[PUBMED]    
12.
Luna-Pizarro D, Amato D, Arellano F, Hernandez A, Lopez-Rojas P. Comparison of a technique using a new percutaneous osteosynthesis device with conventional open surgery for displaced patella fractures in a randomized controlled trial. J Orthop Trauma 2006;20:529-35.  Back to cited text no. 12
    
13.
Uvaraj NR, Mayil Vahanan N, Sivaseelam A, Mohd Sameer M, Basha IM. Surgical treatment of neglected fractures of the patella. Injury 2007;38:979-83.  Back to cited text no. 13
[PUBMED]    
14.
Carpenter JE, Kasman RA, Patel N, Lee ML, Goldstein SA. Biomechanical evaluation of current patella fracture fixation techniques. J Orthop Trauma 1997;11:351-6.  Back to cited text no. 14
[PUBMED]    
15.
Levack B, Flannagan JP, Hobbs S. Results of surgical treatment of patellar fractures. J Bone Joint Surg Br 1985;67:416-9.  Back to cited text no. 15
[PUBMED]    
16.
Onuminya JE. Performance of a trained traditional bonesetter in primary fracture care. S Afr Med J 2006;96:320-2.  Back to cited text no. 16
[PUBMED]    
17.
Fulkerson JP. Normal anatomy. In: Fulkerson JP, editor. Disorders of the Patellofemoral Joint. 4th ed. Philadelphia: Lippincott Williams & Wilkins 2004. p. 1-23.  Back to cited text no. 17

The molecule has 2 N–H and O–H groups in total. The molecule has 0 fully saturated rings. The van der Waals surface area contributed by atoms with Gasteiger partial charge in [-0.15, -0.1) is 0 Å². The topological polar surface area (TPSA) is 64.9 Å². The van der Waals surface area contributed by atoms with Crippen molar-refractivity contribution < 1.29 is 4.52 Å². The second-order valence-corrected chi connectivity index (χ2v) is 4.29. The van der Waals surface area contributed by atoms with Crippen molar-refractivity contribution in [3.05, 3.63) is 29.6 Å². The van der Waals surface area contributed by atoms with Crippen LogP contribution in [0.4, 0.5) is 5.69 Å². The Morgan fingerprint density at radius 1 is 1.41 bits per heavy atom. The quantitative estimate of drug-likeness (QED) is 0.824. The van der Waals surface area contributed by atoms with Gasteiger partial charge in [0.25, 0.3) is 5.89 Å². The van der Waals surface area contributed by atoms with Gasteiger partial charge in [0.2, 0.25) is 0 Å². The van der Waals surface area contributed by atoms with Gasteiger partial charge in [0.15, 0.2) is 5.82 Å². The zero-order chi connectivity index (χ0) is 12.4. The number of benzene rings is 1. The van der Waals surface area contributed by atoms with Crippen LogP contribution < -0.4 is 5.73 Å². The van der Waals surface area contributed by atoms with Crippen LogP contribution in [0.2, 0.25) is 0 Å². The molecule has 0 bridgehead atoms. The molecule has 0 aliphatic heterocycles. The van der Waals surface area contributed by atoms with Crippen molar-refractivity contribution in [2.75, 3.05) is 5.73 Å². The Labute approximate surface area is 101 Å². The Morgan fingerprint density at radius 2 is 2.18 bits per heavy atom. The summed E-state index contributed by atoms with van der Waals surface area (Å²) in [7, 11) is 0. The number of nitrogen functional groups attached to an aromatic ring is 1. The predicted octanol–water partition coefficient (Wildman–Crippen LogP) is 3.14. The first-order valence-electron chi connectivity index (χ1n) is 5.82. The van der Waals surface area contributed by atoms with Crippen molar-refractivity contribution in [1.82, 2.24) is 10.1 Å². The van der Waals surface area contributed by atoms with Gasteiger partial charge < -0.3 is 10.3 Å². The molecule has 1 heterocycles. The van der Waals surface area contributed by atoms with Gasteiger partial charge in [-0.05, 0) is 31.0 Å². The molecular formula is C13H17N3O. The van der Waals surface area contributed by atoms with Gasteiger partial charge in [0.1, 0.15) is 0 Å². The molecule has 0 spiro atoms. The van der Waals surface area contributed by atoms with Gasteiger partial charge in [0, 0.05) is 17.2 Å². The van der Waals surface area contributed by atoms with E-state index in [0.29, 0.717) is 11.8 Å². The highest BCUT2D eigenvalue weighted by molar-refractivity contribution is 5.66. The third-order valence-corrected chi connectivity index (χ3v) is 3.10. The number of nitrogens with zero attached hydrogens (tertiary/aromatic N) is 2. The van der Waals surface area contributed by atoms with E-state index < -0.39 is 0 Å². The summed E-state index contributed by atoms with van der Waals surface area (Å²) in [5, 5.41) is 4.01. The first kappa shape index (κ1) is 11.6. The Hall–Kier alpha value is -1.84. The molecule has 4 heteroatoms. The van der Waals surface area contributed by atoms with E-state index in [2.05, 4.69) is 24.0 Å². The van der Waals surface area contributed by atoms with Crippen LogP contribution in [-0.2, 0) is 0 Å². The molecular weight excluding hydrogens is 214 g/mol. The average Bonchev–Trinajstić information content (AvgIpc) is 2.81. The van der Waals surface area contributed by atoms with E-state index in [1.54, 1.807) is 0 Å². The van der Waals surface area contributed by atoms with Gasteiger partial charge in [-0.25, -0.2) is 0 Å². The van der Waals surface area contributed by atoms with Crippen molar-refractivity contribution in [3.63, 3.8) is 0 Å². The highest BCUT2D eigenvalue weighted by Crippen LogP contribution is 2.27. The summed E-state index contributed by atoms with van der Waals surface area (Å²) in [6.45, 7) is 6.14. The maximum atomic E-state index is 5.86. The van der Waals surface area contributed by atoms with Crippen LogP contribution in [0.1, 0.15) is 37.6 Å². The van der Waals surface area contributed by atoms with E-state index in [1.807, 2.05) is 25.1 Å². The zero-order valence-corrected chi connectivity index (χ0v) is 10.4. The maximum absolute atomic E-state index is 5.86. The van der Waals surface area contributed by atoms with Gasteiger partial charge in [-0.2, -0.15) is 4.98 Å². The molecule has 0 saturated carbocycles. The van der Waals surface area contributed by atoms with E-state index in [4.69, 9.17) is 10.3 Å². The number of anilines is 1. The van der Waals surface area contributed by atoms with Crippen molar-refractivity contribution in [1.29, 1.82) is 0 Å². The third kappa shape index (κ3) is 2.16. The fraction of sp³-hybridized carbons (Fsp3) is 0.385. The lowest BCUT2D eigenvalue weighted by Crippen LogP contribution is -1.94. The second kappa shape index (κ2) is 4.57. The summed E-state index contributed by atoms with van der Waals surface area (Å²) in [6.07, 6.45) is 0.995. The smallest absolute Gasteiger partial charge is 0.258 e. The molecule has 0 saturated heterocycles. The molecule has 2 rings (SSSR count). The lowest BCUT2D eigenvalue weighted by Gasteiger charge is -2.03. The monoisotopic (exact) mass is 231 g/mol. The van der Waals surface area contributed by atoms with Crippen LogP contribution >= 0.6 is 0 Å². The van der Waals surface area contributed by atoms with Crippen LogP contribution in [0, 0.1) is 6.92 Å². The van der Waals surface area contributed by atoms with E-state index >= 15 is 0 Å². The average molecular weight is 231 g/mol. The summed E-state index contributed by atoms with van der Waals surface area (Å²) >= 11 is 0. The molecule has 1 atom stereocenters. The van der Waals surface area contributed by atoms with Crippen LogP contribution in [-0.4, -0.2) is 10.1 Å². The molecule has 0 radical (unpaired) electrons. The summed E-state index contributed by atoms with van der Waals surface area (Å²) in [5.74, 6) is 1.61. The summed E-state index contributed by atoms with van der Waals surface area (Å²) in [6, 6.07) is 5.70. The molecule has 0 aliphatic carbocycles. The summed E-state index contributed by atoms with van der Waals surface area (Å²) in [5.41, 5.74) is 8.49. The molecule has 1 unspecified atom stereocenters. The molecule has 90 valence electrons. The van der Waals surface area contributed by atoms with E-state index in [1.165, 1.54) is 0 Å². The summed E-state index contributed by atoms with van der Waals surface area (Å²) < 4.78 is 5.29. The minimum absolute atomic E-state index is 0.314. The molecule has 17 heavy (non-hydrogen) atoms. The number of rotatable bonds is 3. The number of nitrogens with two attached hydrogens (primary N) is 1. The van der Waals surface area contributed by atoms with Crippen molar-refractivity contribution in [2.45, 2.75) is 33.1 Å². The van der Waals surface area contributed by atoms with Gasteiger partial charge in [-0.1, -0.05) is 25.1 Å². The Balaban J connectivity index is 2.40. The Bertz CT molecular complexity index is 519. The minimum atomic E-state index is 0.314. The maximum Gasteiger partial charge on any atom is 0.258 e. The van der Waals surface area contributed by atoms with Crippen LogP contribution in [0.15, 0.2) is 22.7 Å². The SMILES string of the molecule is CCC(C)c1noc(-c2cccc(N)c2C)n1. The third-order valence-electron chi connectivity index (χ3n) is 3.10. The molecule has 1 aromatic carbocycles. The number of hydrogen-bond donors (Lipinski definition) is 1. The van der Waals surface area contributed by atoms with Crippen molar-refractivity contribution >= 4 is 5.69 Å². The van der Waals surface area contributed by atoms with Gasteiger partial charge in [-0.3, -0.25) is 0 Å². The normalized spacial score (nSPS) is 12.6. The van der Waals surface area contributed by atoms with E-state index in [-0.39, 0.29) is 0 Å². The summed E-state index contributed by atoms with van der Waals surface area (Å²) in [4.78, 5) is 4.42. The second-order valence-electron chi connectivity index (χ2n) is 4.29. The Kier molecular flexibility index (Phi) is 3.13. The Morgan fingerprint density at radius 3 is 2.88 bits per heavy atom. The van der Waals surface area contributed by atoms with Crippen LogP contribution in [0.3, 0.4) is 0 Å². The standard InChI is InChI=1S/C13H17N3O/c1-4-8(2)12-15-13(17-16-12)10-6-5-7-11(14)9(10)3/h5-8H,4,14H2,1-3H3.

18.
Al-Imam A, Al-Zamili Z, Omar R. Surface area of patellar facets: Inferential statistics in the Iraqi population. Anat Res Int 2017;2017:2685159.  Back to cited text no. 18
[PUBMED]    
19.
Al-Imam A, Al-Imam ML. Human patella morphometry and volumetry, an osteology-based study in the Japanese ethnicity. Eur J Pharm Med Res 2016;3:388-96.  Back to cited text no. 19
    
20.
Scapinelli R. Blood supply of the human patella. Its relation to ischaemic necrosis after fracture. J Bone Joint Surg Br 1967;49:563-70.  Back to cited text no. 20
[PUBMED]    
21.
Shim SS, Leung G. Blood supply of the knee joint. A microangiographic study in children and adults. Clin Orthop Relat Res 1986;(208):119-25.  Back to cited text no. 21
    
22.
Roy DR. Osteomyelitis of the patella. Clin Orthop Relat Res 2001;(389):30-4.  Back to cited text no. 22
    
23.
Fulkerson JP. Dysplasias: Hyperplasia or patella magna. In: Fulkerson JP, editor. Disorders of the Patellofemoral Joint. 4th ed. Philadelphia: Lippincott Williams & Wilkins 2004. p. 137.  Back to cited text no. 23
    
24.
Lennox IA, Cobb AG, Knowles J, Bentley G. Knee function after patellectomy. A 12- to 48-year follow up. J Bone Joint Surg Br 1994;76:485-7.  Back to cited text no. 24
[PUBMED]    
25.
Gunal I, Taymaz A, Kose N, Gokturk E, Seber S. Patellectomy with vastus medialis obliquus advancement for comminuted patellar fractures: A prospective randomised trial. J Bone Joint Surg Br 1997;79:13-6.  Back to cited text no. 25
    


    Figures

  [Figure 1], [Figure 2], [Figure 3], [Figure 4]



 

Top
 
 
  Search
 
Similar in PUBMED
   Search Pubmed for
   Search in Google Scholar for
 Related articles
Access Statistics
Email Alert *
Add to My List *
* Registration required (free)

 
  In this article
Abstract
Introduction
Case report
Discussion
Conclusion
References
Article Figures

 Article Access Statistics
    Viewed230    
    Printed14    
    Emailed0    
    PDF Downloaded36    
    Comments [Add]    

Recommend this journal


[TAG2]
[TAG3]
[TAG4]